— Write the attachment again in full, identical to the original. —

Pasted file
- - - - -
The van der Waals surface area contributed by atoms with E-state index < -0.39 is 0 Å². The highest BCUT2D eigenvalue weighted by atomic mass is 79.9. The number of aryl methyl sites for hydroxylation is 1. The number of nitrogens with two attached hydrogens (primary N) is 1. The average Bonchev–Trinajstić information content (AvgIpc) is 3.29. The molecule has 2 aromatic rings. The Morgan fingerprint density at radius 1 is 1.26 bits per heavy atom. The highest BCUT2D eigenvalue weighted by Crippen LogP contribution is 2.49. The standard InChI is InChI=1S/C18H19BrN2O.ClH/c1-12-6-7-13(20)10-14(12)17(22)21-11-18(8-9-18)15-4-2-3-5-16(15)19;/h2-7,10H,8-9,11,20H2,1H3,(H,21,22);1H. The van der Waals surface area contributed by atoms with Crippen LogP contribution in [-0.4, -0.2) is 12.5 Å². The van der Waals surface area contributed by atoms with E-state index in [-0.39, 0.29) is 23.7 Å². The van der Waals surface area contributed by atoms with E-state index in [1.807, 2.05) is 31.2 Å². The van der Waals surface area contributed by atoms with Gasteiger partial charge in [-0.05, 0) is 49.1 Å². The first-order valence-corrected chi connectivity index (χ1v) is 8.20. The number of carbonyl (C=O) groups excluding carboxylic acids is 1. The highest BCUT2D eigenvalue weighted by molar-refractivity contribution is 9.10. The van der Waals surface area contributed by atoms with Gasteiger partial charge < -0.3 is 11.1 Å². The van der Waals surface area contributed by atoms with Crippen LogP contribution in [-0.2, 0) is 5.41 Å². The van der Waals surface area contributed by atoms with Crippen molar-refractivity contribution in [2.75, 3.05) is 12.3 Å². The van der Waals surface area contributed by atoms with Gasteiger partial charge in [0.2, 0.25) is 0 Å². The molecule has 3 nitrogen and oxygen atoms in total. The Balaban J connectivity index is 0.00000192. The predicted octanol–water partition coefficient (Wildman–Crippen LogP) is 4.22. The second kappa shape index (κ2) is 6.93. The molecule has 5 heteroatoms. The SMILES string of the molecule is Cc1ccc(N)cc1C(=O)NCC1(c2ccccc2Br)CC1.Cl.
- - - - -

The van der Waals surface area contributed by atoms with E-state index < -0.39 is 0 Å². The highest BCUT2D eigenvalue weighted by atomic mass is 79.9. The number of aryl methyl sites for hydroxylation is 1. The number of nitrogens with two attached hydrogens (primary N) is 1. The average Bonchev–Trinajstić information content (AvgIpc) is 3.29. The molecule has 2 aromatic rings. The Morgan fingerprint density at radius 1 is 1.26 bits per heavy atom. The highest BCUT2D eigenvalue weighted by Crippen LogP contribution is 2.49. The standard InChI is InChI=1S/C18H19BrN2O.ClH/c1-12-6-7-13(20)10-14(12)17(22)21-11-18(8-9-18)15-4-2-3-5-16(15)19;/h2-7,10H,8-9,11,20H2,1H3,(H,21,22);1H. The van der Waals surface area contributed by atoms with Crippen LogP contribution in [-0.4, -0.2) is 12.5 Å². The van der Waals surface area contributed by atoms with E-state index in [-0.39, 0.29) is 23.7 Å². The van der Waals surface area contributed by atoms with E-state index in [1.807, 2.05) is 31.2 Å². The van der Waals surface area contributed by atoms with Gasteiger partial charge in [-0.05, 0) is 49.1 Å². The first-order valence-corrected chi connectivity index (χ1v) is 8.20. The number of carbonyl (C=O) groups excluding carboxylic acids is 1. The highest BCUT2D eigenvalue weighted by molar-refractivity contribution is 9.10. The van der Waals surface area contributed by atoms with Gasteiger partial charge < -0.3 is 11.1 Å². The van der Waals surface area contributed by atoms with Crippen LogP contribution in [-0.2, 0) is 5.41 Å². The van der Waals surface area contributed by atoms with Crippen molar-refractivity contribution in [2.75, 3.05) is 12.3 Å². The van der Waals surface area contributed by atoms with Gasteiger partial charge in [0.2, 0.25) is 0 Å². The molecule has 3 nitrogen and oxygen atoms in total. The Balaban J connectivity index is 0.00000192. The predicted octanol–water partition coefficient (Wildman–Crippen LogP) is 4.22. The second kappa shape index (κ2) is 6.93. The molecule has 5 heteroatoms. The SMILES string of the molecule is Cc1ccc(N)cc1C(=O)NCC1(c2ccccc2Br)CC1.Cl.